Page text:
New regulatory filings from SpaceX indicate a new Starlink Gen2 System that makes upgrades to its Starlink satellites. The new Starlink satellites are reportedly heavier and capable of generating more power than the original satellites.
In the paperwork for the new filing with the FCC, Starlink cited the potential demand for satellite-based broadband Internet as one major reason for the upgrade:
“While the original constellation provides unprecedented capacity for a satellite system, the demand for more broadband continues to grow unabated and the need for user connectivity has never been more important.”
The upgraded satellites are meant to supplement the capabilities that Starlink already has. According to data from tests using Speedtest, a popular tool for testing Internet speeds, Starlink is already getting close to broadband speeds, especially when compared to competitors like ViaSat. SpaceX already has more than 1,700 Starlink satellites in orbit.
SpaceX says that the preferred configuration for the Starlink Gen2 System satellites would have 29,988 satellites in orbit at staggered altitudes ranging from 340 to 614 kilometers. Alternatively, it could have a round 30,000 satellites at altitudes ranging from 328 to 614 kilometers. This comparatively low altitude for Internet satellites would allow for lower latency and an overall improved global coverage.
It now plans to launch some satellites into a sun-synchronous orbit to allow for better coverage of polar regions like Alaska and the far north of Canada.
SpaceX says that the risk of of collisions between its satellites and other objects in space is mitigated with an advanced propulsion system that can operate independently of the rest of the satellite. The existing Starlink satellites in orbit can already maneuver to avoid collisions and the propulsion system can deorbit malfunctioning satellites so that it burns up in the atmosphere.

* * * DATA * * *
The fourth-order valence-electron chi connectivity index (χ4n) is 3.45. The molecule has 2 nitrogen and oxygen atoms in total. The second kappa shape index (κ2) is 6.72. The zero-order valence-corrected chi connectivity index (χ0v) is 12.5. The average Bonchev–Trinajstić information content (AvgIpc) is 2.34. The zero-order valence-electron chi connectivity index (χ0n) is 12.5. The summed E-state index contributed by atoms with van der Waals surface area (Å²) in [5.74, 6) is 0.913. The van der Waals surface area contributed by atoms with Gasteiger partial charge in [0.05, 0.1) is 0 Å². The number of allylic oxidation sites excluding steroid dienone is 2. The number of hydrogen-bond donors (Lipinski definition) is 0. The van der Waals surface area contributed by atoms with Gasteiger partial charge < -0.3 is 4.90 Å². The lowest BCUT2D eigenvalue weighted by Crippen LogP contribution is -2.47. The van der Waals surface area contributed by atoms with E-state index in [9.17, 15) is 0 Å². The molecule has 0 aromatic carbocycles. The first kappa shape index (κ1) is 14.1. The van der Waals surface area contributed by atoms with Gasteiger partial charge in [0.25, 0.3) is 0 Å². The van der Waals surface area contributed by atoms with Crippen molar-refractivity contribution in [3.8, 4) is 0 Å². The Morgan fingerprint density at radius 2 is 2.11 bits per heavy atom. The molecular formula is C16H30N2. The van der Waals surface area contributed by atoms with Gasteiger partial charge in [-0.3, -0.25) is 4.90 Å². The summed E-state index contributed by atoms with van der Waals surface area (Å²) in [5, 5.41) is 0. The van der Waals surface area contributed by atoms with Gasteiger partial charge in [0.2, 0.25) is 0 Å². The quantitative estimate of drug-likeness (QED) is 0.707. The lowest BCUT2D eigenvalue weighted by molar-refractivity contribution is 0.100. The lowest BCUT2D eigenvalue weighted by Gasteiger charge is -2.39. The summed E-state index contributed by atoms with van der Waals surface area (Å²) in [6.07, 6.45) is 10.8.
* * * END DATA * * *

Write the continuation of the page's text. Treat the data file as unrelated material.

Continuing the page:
SpaceX did briefly get into it with OneWeb after OneWeb’s false claim that a Starlink satellite nearly collided with a satellite that was being launched. According to SpaceX, the two satellites did not pass one another as closely as OneWeb claimed.
“Although the design of these protective features is still being finalized, SpaceX has improved redundancy in the power and propulsion systems,” SpaceX says of the Gen2 System’s ability to avoid any possible future collisions.
According to the regulatory filing, SpaceX plans to launch future Gen2 System satellites on Starship. Although Starship is still under development, it will be capable of sending more satellites into orbit in a single launch. Using Starship will also allow the satellites to maneuver to their destination orbits within weeks rather than the months that it currently takes. SpaceX currently launches Starlink satellites on the Falcon 9 rocket and recently resumed these launches after a two-month hiatus.
SpaceX president Gwynn Shotwell recently said that Starlink should be capable of global coverage by September. By tapping a market that could be worth as much as $1 trillion, SpaceX could attain Elon Musk’s ultimate goal of sending people to Mars. Musk has said that he might spin Starlink off with an IPO at some point in the future once it becomes more predictable with generating revenue. Its “Better than Nothing Beta” currently has 90,000 users in 12 countries, with a waiting list of more than 500,000 people who made a deposit for Starlink access when it comes out of beta.